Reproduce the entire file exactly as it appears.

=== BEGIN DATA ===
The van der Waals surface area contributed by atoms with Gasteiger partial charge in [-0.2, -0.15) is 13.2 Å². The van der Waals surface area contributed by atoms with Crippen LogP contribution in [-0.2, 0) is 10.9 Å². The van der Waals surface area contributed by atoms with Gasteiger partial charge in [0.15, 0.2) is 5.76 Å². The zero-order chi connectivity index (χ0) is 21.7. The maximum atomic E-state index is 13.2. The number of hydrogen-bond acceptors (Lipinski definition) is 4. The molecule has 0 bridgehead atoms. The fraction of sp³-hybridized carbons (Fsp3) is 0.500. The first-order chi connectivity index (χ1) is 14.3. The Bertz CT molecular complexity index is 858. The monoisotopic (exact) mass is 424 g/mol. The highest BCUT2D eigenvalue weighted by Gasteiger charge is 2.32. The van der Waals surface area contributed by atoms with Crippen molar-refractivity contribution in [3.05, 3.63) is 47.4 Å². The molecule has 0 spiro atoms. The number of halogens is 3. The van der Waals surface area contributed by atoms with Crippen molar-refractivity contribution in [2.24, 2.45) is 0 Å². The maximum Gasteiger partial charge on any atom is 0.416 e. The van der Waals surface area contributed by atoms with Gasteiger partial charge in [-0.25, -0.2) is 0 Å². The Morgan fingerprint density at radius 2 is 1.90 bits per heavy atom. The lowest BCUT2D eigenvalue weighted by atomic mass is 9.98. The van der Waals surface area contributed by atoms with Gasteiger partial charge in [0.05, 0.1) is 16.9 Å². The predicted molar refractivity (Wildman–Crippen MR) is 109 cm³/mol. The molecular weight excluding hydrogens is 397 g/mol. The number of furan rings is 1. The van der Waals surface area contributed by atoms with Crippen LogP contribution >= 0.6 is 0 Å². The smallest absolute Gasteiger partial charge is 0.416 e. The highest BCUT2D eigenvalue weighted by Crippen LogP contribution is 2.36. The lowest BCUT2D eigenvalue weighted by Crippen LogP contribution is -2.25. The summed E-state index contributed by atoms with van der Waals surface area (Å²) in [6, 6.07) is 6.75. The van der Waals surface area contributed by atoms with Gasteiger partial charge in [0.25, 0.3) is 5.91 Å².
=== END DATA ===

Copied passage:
The van der Waals surface area contributed by atoms with Gasteiger partial charge in [-0.2, -0.15) is 13.2 Å². The van der Waals surface area contributed by atoms with Crippen LogP contribution in [-0.2, 0) is 10.9 Å². The van der Waals surface area contributed by atoms with Gasteiger partial charge in [0.15, 0.2) is 5.76 Å². The zero-order chi connectivity index (χ0) is 21.7. The maximum atomic E-state index is 13.2. The number of hydrogen-bond acceptors (Lipinski definition) is 4. The molecule has 0 bridgehead atoms. The fraction of sp³-hybridized carbons (Fsp3) is 0.500. The first-order chi connectivity index (χ1) is 14.3. The Bertz CT molecular complexity index is 858. The monoisotopic (exact) mass is 424 g/mol. The highest BCUT2D eigenvalue weighted by Gasteiger charge is 2.32. The van der Waals surface area contributed by atoms with Crippen molar-refractivity contribution in [3.05, 3.63) is 47.4 Å². The molecule has 0 spiro atoms. The number of halogens is 3. The van der Waals surface area contributed by atoms with Crippen molar-refractivity contribution in [2.24, 2.45) is 0 Å². The maximum Gasteiger partial charge on any atom is 0.416 e. The van der Waals surface area contributed by atoms with Gasteiger partial charge in [-0.25, -0.2) is 0 Å². The Morgan fingerprint density at radius 2 is 1.90 bits per heavy atom. The lowest BCUT2D eigenvalue weighted by atomic mass is 9.98. The van der Waals surface area contributed by atoms with Gasteiger partial charge in [0.05, 0.1) is 16.9 Å². The predicted molar refractivity (Wildman–Crippen MR) is 109 cm³/mol. The molecular weight excluding hydrogens is 397 g/mol. The number of furan rings is 1. The van der Waals surface area contributed by atoms with Crippen LogP contribution >= 0.6 is 0 Å². The smallest absolute Gasteiger partial charge is 0.416 e. The highest BCUT2D eigenvalue weighted by Crippen LogP contribution is 2.36. The lowest BCUT2D eigenvalue weighted by Crippen LogP contribution is -2.25. The summed E-state index contributed by atoms with van der Waals surface area (Å²) in [6, 6.07) is 6.75. The van der Waals surface area contributed by atoms with Gasteiger partial charge in [0.25, 0.3) is 5.91 Å².